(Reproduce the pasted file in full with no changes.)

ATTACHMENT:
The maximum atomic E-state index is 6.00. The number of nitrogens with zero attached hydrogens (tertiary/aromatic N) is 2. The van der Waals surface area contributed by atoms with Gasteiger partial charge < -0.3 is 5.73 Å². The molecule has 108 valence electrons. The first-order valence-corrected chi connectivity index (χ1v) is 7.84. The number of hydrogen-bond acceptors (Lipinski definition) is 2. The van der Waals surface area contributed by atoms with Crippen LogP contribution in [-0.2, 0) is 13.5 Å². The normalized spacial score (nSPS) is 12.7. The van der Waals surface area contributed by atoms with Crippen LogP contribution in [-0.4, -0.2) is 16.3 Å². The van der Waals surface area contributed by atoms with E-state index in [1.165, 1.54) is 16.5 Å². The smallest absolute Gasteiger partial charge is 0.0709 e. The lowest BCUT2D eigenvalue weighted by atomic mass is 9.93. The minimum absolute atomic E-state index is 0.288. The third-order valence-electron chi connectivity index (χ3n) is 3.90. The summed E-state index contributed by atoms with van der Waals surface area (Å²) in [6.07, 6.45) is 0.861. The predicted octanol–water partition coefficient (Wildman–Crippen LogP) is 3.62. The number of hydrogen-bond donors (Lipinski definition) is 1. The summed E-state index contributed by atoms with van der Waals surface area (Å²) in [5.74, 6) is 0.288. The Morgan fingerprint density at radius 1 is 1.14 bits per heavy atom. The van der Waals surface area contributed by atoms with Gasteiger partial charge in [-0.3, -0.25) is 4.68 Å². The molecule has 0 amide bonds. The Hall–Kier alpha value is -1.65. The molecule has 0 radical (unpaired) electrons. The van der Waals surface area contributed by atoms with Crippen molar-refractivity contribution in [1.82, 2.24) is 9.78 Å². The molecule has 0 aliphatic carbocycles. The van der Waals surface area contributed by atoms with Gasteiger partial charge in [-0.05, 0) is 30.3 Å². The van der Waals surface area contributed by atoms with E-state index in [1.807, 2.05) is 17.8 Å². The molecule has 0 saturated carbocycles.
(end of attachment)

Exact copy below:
The maximum atomic E-state index is 6.00. The number of nitrogens with zero attached hydrogens (tertiary/aromatic N) is 2. The van der Waals surface area contributed by atoms with Gasteiger partial charge < -0.3 is 5.73 Å². The molecule has 108 valence electrons. The first-order valence-corrected chi connectivity index (χ1v) is 7.84. The number of hydrogen-bond acceptors (Lipinski definition) is 2. The van der Waals surface area contributed by atoms with Crippen LogP contribution in [-0.2, 0) is 13.5 Å². The normalized spacial score (nSPS) is 12.7. The van der Waals surface area contributed by atoms with Crippen LogP contribution in [-0.4, -0.2) is 16.3 Å². The van der Waals surface area contributed by atoms with E-state index in [1.165, 1.54) is 16.5 Å². The smallest absolute Gasteiger partial charge is 0.0709 e. The lowest BCUT2D eigenvalue weighted by atomic mass is 9.93. The minimum absolute atomic E-state index is 0.288. The third-order valence-electron chi connectivity index (χ3n) is 3.90. The summed E-state index contributed by atoms with van der Waals surface area (Å²) in [6.07, 6.45) is 0.861. The predicted octanol–water partition coefficient (Wildman–Crippen LogP) is 3.62. The number of hydrogen-bond donors (Lipinski definition) is 1. The summed E-state index contributed by atoms with van der Waals surface area (Å²) in [5.74, 6) is 0.288. The Morgan fingerprint density at radius 1 is 1.14 bits per heavy atom. The van der Waals surface area contributed by atoms with Gasteiger partial charge in [-0.3, -0.25) is 4.68 Å². The molecule has 0 amide bonds. The Hall–Kier alpha value is -1.65. The molecule has 0 radical (unpaired) electrons. The van der Waals surface area contributed by atoms with Crippen molar-refractivity contribution in [1.82, 2.24) is 9.78 Å². The molecule has 0 aliphatic carbocycles. The van der Waals surface area contributed by atoms with Gasteiger partial charge in [-0.05, 0) is 30.3 Å². The van der Waals surface area contributed by atoms with E-state index in [1.807, 2.05) is 17.8 Å². The molecule has 0 saturated carbocycles.